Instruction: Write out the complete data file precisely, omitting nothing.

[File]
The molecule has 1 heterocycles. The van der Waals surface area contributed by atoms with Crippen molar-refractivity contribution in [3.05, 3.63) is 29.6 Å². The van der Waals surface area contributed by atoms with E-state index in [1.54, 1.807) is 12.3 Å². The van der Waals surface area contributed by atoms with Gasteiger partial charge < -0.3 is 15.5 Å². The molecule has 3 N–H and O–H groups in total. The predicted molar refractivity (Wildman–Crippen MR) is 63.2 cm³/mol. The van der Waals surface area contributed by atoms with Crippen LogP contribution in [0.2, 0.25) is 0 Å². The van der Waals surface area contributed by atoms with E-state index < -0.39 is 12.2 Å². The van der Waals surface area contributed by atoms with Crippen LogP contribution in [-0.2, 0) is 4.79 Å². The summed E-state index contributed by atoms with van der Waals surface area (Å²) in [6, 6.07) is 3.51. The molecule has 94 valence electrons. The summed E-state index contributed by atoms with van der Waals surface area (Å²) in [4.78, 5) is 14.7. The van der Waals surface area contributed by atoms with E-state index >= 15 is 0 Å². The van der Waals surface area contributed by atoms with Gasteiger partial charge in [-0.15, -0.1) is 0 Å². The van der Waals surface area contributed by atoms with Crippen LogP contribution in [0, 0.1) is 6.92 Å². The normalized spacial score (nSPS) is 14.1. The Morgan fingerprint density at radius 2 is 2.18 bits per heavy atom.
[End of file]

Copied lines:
The molecule has 1 heterocycles. The van der Waals surface area contributed by atoms with Crippen molar-refractivity contribution in [3.05, 3.63) is 29.6 Å². The van der Waals surface area contributed by atoms with E-state index in [1.54, 1.807) is 12.3 Å². The van der Waals surface area contributed by atoms with Gasteiger partial charge < -0.3 is 15.5 Å². The molecule has 3 N–H and O–H groups in total. The predicted molar refractivity (Wildman–Crippen MR) is 63.2 cm³/mol. The van der Waals surface area contributed by atoms with Crippen LogP contribution in [0.2, 0.25) is 0 Å². The van der Waals surface area contributed by atoms with E-state index < -0.39 is 12.2 Å². The van der Waals surface area contributed by atoms with Crippen LogP contribution in [-0.2, 0) is 4.79 Å². The summed E-state index contributed by atoms with van der Waals surface area (Å²) in [6, 6.07) is 3.51. The molecule has 94 valence electrons. The summed E-state index contributed by atoms with van der Waals surface area (Å²) in [4.78, 5) is 14.7. The van der Waals surface area contributed by atoms with E-state index >= 15 is 0 Å². The van der Waals surface area contributed by atoms with Gasteiger partial charge in [-0.15, -0.1) is 0 Å². The van der Waals surface area contributed by atoms with Crippen LogP contribution in [0, 0.1) is 6.92 Å². The normalized spacial score (nSPS) is 14.1. The Morgan fingerprint density at radius 2 is 2.18 bits per heavy atom.